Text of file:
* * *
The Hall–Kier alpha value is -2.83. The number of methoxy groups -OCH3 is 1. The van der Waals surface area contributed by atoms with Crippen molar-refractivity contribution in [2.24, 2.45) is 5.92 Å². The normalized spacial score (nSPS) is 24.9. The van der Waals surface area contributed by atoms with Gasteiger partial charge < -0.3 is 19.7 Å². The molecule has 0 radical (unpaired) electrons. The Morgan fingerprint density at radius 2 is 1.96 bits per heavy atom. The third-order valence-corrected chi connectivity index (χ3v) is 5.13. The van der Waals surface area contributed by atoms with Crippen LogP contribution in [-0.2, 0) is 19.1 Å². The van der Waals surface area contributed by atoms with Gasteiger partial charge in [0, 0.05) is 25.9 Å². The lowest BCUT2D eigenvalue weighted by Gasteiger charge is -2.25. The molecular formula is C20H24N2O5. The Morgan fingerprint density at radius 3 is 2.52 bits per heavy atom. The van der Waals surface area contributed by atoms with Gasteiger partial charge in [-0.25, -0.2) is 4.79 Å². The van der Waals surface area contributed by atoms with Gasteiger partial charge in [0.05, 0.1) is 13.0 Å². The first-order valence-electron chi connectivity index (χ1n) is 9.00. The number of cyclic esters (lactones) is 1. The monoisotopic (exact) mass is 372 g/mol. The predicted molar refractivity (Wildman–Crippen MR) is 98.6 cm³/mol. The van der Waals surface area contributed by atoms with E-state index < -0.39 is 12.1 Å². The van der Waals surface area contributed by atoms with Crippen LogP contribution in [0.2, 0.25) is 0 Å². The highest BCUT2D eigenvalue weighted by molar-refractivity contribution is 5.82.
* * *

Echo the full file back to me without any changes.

The Hall–Kier alpha value is -2.83. The number of methoxy groups -OCH3 is 1. The van der Waals surface area contributed by atoms with Crippen molar-refractivity contribution in [2.24, 2.45) is 5.92 Å². The normalized spacial score (nSPS) is 24.9. The van der Waals surface area contributed by atoms with Gasteiger partial charge < -0.3 is 19.7 Å². The molecule has 0 radical (unpaired) electrons. The Morgan fingerprint density at radius 2 is 1.96 bits per heavy atom. The third-order valence-corrected chi connectivity index (χ3v) is 5.13. The van der Waals surface area contributed by atoms with Crippen LogP contribution in [-0.2, 0) is 19.1 Å². The van der Waals surface area contributed by atoms with Gasteiger partial charge in [0, 0.05) is 25.9 Å². The lowest BCUT2D eigenvalue weighted by Gasteiger charge is -2.25. The molecular formula is C20H24N2O5. The Morgan fingerprint density at radius 3 is 2.52 bits per heavy atom. The van der Waals surface area contributed by atoms with Gasteiger partial charge in [-0.25, -0.2) is 4.79 Å². The van der Waals surface area contributed by atoms with Gasteiger partial charge in [0.05, 0.1) is 13.0 Å². The first-order valence-electron chi connectivity index (χ1n) is 9.00. The number of cyclic esters (lactones) is 1. The monoisotopic (exact) mass is 372 g/mol. The predicted molar refractivity (Wildman–Crippen MR) is 98.6 cm³/mol. The van der Waals surface area contributed by atoms with E-state index < -0.39 is 12.1 Å². The van der Waals surface area contributed by atoms with Crippen LogP contribution in [0.2, 0.25) is 0 Å². The highest BCUT2D eigenvalue weighted by molar-refractivity contribution is 5.82.